Saudi Arabia: Student Mobility Drastically Curbed By Scholarship Cuts
In 2015, the Saudi Arabian government allocated about USD $6 billion to support international students studying abroad. But in 2016, tighter restrictions on the King Abdullah Scholarship Program, which funded some 90 percent of Saudi international students abroad, shrunk that support by 12 percent. The impact on U.S. institutions has been pronounced. Forecasts predict that the number of Saudi students in the U.S. will fall through 2020, when the scholarship program is scheduled to expire. IIE reported that in 2014, some 59, 945 Saudi Arabian students in U.S. colleges and universities contributed $1.7 billion to the U.S. economy. Thanks to the scholarship program, the country ranked as the fourth leading sender of students to the U.S. for many years.
Afghanistan: America University President Resigns
The president of the American University of Afghanistan resigned a month after gunmen opned fire on the school’s Kabul campus, killing 13. Two faculty members were kidnapped in a separate incident near campus in August. AU is the only nonprofit, private, coed university in Afghanistan. Founded in 2006 using U.S. AID funding, the institution is one of 18 American Universities across the Middle East and North Africa.
Inside Higher Ed
UAE Higher Education: The Struggle for Quality
United Arab Emirates first university opened its doors in 1977; some 40 years later, the country is a major international higher education hub. But a new study says the high ed sector, which is dominated by private institutions, has serious shortcomings. The UAE has sought to strengthen oversight in recent years, putting at least five private universities on probation for quality and other issues. One major challenge is the rate of growth across the sector: From 2008 to 2013, enrollment at all licensed institutions increased from 52,926 to 128,279. In an effort to shore up quality, the ministry has sought to implement other reforms in recent months. One such measure includes publishing a list of accredited institutions; another focuses on curricular reforms at the secondary level, with a goal of ensuring that high school graduates are better prepared for college- and university-level coursework.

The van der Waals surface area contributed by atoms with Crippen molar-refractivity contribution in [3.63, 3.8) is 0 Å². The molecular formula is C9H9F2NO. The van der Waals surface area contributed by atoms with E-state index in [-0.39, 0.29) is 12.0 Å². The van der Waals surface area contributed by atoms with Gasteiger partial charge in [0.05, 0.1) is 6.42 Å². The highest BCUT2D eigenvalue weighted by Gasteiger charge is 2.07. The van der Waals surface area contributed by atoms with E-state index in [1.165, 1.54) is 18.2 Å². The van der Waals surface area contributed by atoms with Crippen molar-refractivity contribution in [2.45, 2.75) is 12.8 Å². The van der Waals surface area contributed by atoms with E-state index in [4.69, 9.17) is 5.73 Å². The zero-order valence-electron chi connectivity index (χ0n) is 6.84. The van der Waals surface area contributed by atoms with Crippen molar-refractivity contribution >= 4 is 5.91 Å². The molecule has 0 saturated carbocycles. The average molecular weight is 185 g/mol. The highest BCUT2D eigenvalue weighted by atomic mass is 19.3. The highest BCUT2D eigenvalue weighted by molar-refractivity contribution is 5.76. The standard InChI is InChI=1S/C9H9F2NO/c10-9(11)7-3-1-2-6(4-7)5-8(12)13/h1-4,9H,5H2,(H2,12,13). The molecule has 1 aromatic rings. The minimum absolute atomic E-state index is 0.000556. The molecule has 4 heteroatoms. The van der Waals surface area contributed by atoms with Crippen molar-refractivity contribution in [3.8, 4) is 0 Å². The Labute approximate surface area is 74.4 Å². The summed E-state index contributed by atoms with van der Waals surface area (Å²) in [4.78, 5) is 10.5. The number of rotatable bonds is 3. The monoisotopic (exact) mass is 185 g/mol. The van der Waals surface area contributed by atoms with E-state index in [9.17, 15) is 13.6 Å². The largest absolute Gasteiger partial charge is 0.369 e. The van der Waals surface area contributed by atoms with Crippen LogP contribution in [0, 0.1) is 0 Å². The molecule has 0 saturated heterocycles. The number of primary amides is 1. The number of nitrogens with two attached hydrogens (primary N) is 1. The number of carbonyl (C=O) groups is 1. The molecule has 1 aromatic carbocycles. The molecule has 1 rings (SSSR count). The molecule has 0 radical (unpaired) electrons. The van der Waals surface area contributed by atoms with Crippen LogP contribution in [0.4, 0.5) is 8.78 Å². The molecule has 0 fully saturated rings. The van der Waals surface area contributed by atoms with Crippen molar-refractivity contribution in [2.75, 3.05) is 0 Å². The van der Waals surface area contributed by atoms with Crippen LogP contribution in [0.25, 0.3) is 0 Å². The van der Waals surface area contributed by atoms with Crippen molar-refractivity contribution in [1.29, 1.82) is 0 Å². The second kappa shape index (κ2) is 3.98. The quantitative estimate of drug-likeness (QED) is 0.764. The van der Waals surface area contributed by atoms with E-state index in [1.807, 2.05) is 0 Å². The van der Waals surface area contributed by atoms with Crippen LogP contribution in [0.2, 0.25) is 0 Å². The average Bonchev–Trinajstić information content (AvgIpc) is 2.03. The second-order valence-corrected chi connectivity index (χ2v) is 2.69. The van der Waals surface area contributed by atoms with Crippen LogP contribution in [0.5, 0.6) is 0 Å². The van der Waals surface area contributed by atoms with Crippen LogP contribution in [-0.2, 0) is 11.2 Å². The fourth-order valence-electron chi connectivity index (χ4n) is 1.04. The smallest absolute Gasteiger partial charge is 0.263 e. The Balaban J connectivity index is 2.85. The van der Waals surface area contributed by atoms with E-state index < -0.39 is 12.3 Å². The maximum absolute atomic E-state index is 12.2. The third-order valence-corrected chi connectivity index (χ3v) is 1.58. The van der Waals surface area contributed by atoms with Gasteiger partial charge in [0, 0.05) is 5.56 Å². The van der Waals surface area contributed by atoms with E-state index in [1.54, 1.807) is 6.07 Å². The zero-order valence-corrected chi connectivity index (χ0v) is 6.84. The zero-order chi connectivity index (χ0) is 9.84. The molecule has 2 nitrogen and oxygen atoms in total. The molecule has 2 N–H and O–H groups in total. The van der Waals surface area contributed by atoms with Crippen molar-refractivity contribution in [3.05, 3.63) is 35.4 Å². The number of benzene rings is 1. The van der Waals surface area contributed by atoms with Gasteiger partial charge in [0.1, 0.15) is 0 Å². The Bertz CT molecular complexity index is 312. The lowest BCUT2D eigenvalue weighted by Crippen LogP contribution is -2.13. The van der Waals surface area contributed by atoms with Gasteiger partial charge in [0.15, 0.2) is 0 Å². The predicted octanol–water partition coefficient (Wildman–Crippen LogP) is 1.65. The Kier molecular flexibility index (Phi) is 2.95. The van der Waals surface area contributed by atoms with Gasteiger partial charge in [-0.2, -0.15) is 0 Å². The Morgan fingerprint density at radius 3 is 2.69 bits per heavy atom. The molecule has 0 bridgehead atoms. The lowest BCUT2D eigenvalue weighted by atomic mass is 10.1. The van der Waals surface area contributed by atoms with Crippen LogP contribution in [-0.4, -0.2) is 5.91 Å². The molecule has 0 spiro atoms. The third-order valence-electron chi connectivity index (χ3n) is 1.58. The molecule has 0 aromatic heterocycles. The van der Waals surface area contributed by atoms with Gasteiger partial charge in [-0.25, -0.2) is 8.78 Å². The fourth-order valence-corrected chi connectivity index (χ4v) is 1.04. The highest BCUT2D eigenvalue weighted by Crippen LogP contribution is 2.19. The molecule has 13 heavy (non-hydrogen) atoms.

Dubai: Middlesex University-Operated Campus May Be Acquired By a Private Investor
A Dubai-based private equity firm is reportedly in talks to acquire Middlesex University’s campus in Dubai. The price tag for the campus, which was founded in 2005 and enrolls more than 2,500 students in graduate and post-graduate programs, is estimated to be between $55 million to $70 million. In recent years, private investors have begun to view Dubai’s rapidly growing higher education sector with increasing interest.
Middle East: Oil/Gas Slump Hurts International School Sector
A sharp fall in oil and gas prices is poised to thin international school enrollments, as the ranks of expatriate workers in key countries of operation drops. This year, oil prices hit a low of $30 a barrel in February – down from fall from a 2014 high of $112. The International School predicts that schools in the Middle East, Malaysia, and Singapore will be hit especially hard. Volatility in the oil market has also affected the global higher education sector this year.
Pakistan: 10,000 PhD Candidates Bound for the U.S.
Pakistan’s Higher Education Commission (HEC) plans to send 10,000 PhD candidates to the United States to study agriculture and food security; health sciences; energy; water; climate change; and technology among other topics. The initiative is part of the Pakistan-U.S. Corridor, a bilateral strategic dialogue between the two countries. Pakistan hopes to increase domestic enrollment in tertiary education up to 5 million by 2025; however its universities now face an estimated shortage of 30,000 PhD-qualified faculty. The 10,000 PhD candidates who head to the U.S. would be expected to return to Pakistan to fill the gap.